For instance, Dawson continues, a vision system may not be able to tell what a brown object on a plate is by itself, but if the plate is in the kitchen, we can assume its more likely to be chocolate than wood, for instance. In machine vision these expectations or prior knowledge can be combine with the color information by using Bayesian methods. For example, if you are sorting fruit and know beforehand that 80% of the fruit will be oranges and the rest apples, the vision system can use that knowledge to say “orange” when the color evidence is less certain. And to improve your chances at color recognition, you must try to control or estimate all the optical elements in the system, such as lighting and the way the object is viewed.
“Machine vision tries to have constant lighting with broad spectral band illumination, while mitigating for thermal drift in cameras and other electronics,” adds McConnell. “You limit contamination from ambient lighting by using enclosures. During one recent application of ours, a customer developed a color-based sorting system in an open shed in Switzerland where the temperature swings can be very large. Although the customer was able to control the lighting, thermal effects resulted in color drift on all the electronics. The customer added temperature-controlled enclosures, among other mitigating systems, and retrained the system before each shift.”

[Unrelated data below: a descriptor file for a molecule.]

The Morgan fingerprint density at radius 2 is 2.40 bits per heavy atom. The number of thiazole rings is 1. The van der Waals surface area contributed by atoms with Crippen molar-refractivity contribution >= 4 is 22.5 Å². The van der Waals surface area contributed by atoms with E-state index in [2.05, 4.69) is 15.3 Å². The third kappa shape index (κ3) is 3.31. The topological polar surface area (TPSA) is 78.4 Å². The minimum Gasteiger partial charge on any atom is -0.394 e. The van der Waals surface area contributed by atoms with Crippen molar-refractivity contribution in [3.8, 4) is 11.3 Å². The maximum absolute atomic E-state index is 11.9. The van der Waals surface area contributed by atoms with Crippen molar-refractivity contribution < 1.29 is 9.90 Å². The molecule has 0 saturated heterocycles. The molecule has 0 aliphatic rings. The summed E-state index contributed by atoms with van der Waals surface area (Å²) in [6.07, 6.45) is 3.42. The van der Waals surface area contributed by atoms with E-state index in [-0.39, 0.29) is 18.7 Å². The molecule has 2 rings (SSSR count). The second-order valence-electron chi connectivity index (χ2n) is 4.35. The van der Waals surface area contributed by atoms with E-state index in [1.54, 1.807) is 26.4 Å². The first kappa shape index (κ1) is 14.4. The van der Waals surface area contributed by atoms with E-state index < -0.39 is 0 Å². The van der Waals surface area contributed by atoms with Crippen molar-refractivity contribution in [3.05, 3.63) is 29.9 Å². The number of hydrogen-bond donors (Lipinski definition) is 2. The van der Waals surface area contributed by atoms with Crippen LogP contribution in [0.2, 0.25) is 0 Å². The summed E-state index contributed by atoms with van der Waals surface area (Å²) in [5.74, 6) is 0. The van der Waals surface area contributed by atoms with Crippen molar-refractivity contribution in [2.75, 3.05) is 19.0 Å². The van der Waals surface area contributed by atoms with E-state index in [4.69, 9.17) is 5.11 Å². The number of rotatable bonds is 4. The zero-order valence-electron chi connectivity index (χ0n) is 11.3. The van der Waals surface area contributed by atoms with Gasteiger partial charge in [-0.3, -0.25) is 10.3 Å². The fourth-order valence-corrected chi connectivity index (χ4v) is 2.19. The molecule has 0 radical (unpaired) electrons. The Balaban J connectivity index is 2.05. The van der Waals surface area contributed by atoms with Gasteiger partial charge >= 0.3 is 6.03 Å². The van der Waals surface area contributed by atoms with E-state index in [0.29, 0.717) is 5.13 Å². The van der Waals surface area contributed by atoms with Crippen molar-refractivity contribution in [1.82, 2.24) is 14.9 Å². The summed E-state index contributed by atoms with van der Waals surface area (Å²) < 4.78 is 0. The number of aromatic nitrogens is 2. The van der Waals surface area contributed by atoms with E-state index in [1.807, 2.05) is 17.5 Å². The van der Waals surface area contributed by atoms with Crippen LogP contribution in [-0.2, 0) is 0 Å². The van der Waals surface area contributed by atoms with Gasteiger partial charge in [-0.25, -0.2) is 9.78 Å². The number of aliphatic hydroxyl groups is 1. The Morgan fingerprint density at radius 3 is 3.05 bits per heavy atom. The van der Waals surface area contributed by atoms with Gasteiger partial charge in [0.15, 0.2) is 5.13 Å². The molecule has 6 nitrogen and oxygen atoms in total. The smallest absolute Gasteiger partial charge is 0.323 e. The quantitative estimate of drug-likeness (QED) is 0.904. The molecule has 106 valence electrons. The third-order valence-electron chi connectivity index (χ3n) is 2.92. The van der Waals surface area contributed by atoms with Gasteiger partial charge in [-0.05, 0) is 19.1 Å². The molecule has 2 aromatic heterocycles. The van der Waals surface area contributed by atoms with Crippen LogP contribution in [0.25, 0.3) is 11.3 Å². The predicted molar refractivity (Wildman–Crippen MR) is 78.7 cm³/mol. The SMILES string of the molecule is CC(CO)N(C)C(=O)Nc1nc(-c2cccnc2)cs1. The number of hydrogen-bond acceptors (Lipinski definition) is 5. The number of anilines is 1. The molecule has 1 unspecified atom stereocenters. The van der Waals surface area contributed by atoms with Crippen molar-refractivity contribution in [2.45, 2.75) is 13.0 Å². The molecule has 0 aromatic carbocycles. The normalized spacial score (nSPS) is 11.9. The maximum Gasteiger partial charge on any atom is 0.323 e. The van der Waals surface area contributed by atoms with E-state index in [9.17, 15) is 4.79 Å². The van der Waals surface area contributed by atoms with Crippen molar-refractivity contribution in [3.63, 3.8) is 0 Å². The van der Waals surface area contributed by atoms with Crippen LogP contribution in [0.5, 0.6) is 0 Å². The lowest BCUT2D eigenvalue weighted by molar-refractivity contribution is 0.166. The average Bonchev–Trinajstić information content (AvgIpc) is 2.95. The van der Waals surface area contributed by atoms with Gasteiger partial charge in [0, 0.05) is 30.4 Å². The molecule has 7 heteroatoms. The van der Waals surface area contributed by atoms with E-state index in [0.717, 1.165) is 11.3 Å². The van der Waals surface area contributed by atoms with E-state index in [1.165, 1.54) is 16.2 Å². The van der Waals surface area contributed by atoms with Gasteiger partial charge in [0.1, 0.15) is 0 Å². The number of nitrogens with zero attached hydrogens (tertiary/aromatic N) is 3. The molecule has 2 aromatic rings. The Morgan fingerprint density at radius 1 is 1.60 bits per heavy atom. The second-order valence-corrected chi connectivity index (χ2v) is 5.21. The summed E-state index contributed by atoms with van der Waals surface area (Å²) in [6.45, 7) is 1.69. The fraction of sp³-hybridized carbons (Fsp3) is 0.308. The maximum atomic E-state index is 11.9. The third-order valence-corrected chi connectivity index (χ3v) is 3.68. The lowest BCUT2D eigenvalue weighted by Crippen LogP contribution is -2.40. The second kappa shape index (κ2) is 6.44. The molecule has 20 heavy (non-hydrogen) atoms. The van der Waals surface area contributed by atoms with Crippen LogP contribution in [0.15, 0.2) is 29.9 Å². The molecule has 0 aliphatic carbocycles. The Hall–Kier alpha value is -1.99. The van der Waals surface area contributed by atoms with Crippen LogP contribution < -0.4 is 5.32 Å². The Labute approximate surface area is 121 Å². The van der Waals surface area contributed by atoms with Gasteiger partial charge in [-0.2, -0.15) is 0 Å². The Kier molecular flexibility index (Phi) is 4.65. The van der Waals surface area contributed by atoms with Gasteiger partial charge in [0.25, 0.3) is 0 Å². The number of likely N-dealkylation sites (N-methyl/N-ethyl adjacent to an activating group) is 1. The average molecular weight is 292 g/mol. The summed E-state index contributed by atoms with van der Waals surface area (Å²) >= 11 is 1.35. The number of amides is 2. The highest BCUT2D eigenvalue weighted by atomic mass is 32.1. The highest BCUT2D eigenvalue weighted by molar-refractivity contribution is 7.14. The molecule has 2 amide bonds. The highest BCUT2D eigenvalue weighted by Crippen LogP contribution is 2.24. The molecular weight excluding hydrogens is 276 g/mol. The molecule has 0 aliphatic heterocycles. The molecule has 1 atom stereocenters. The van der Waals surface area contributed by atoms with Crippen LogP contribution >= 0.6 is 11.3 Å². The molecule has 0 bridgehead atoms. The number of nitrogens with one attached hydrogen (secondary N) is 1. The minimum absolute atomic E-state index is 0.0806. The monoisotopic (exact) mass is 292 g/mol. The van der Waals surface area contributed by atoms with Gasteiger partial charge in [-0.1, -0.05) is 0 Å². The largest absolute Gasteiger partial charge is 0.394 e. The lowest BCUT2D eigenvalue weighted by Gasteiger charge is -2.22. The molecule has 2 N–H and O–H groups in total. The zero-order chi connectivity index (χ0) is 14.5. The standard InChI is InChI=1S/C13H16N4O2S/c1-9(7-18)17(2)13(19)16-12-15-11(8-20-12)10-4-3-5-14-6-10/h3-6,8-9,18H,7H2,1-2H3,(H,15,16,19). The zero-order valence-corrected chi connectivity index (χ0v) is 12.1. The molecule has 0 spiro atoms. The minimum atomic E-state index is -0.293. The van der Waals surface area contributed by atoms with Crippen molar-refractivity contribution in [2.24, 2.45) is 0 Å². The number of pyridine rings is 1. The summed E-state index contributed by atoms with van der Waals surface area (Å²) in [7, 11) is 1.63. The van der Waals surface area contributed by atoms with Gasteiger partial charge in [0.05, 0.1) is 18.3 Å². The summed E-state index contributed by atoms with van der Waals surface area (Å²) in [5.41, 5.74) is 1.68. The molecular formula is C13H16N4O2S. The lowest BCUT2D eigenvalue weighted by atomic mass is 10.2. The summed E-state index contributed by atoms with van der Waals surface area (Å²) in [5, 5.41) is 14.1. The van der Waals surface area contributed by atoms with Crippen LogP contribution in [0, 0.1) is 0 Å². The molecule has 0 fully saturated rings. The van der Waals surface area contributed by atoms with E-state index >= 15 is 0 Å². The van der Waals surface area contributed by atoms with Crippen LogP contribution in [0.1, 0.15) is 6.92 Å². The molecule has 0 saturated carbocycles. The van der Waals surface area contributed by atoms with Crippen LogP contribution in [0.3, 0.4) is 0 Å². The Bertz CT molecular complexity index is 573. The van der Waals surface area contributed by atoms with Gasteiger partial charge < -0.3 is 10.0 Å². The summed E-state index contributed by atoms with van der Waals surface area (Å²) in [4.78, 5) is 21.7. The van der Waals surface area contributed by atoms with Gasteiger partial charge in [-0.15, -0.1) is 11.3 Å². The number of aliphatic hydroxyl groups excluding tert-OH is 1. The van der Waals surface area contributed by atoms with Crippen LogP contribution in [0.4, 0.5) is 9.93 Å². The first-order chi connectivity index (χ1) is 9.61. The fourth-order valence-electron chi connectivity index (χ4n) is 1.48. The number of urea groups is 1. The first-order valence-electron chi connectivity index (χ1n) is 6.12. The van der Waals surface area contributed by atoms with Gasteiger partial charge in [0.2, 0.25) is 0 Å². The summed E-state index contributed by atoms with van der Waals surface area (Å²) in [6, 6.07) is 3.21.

Colorful Continuing Education
For those wanting to learn about the fundamentals of color machine vision, Teledyne DALSA’s Dawson will teach this year’s, “Advanced Color Theory and Applications” tutorial during the Automate 2011 Conference, on Monday, March 21, at Chicago’s McCormick Place.
The tutorial begins with a brief introduction, followed by an in-depth discussion of the physics behind color, which is really a discussion of the physics behind the interaction of light and matter. In the third part of the tutorial, Dawson focuses on real world, color machine vision applications and techniques.
“In Part Three of the tutorial, we look at a catalog of machine vision tools that are available today,” explains Dawson. “Not brands, but sensors, hyperspectral, three-sensor cameras, issues with color aliasing, chromatic aberration of lenses…the nuts and bolts of what you have to deal with when designing a color machine vision system using commercial products available today. Then we progress to a combination of algorithms and applications. We look at the key concept of the classifier, algorithms that determines what type of object you are looking at, based on values from the sensor types and prior or external knowledge – so whether you’re looking at an apple or an orange. We delve further additional factors to make a decision such as the cost of making a mistake and use. Then we illustrate the use of classifiers and other algorithms for color tasks such as measuring the right color of brown for a muffin, classifying mouthwash, or picking out rocks from potatoes”